• Early and Periodic Screening, Diagnostic and Treatment (EPSDT);
  • Medicaid Works; or the
  • Program of All-inclusive Care for the Elderly (PACE).
  • The care provided must have been billed as Personal care (T1019), Respite care (T1005), Companion (S5135) services or delivered through a contract with PACE.

Hazard payments will be distributed after January 1, 2021.

Source: [email protected]

COVID-19 Vaccination Update

January 11, 2020

To learn more about "Updates on COVID-19 Vaccine Prioritization" in Virginia, click here.

Virginia Launches Centralized Vaccine Registration Website

February 17, 2021

Virginia launched its new statewide COVID-19 vaccine registration system. The website allows you to pre-register online to get a shot through the Virginia Department of Health (VDH) when you're eligible and the vaccine is available. The site does not allow you to schedule an appointment.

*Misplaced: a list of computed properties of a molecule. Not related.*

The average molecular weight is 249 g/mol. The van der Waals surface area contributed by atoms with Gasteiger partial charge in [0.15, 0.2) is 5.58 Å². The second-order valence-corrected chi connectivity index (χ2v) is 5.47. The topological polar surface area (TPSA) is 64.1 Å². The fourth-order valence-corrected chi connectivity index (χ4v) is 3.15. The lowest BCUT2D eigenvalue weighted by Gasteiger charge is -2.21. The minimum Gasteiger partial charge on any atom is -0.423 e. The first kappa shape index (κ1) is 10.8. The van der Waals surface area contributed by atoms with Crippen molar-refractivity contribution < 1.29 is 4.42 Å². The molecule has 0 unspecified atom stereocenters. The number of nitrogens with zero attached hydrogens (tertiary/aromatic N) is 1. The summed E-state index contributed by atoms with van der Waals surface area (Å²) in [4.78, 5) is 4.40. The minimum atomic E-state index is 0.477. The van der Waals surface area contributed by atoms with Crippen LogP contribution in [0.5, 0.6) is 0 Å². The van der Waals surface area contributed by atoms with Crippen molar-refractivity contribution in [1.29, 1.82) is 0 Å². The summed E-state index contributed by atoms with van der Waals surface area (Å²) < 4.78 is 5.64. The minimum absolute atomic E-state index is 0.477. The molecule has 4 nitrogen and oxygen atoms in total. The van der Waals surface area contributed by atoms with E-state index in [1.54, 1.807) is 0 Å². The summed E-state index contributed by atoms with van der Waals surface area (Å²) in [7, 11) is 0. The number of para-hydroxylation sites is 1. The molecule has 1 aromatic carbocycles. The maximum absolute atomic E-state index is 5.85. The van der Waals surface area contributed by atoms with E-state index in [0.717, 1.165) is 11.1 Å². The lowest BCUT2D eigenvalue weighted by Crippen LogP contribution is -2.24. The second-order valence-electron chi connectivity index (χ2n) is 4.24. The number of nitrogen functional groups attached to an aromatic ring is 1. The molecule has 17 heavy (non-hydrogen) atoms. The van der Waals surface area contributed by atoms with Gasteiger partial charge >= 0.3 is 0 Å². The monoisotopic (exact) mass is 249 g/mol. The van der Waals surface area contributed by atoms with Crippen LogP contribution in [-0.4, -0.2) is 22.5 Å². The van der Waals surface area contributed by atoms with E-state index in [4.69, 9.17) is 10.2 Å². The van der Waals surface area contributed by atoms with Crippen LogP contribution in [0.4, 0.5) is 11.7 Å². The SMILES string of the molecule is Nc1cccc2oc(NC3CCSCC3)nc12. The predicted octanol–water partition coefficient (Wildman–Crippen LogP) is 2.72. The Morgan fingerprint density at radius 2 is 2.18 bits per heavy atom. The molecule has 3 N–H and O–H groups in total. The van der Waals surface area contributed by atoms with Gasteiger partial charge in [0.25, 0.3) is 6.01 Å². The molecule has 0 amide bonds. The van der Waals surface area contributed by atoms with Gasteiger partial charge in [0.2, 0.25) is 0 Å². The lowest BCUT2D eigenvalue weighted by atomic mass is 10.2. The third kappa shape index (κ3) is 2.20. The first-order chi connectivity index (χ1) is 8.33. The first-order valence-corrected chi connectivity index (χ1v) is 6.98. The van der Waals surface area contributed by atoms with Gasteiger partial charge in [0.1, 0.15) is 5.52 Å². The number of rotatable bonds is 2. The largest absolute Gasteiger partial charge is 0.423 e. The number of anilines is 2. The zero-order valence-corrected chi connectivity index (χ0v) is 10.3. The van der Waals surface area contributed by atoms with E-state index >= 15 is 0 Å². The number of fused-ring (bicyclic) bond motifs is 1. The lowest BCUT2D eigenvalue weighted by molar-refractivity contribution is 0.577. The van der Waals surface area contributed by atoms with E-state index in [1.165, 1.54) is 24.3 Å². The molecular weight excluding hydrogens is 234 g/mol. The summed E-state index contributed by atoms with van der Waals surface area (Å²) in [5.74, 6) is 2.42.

VDH will contact you through a phone call, text or email when you're eligible for an appointment. You'll get a confirmation number, and VDH will send weekly updates online.

If you have already pre-registered, you will not have to register again. If you're not sure, the new statewide pre-registration site allows you to check. Health officials ask that you do not submit another form because it could cause a delay in the process.


Key Things to Know About COVID-19 Vaccines

July 19, 2021

Millions of people in the United States have received COVID-19 vaccines, and these vaccines have undergone the most intensive safety monitoring in U.S. history. This monitoring includes using both established and new safety monitoring systems to make sure that COVID-19 vaccines are safe. COVID-19 vaccines cannot give you COVID-19.

The federal government is providing the vaccine free of charge to all people living in the United States, regardless of their immigration or health insurance status.

Learn more.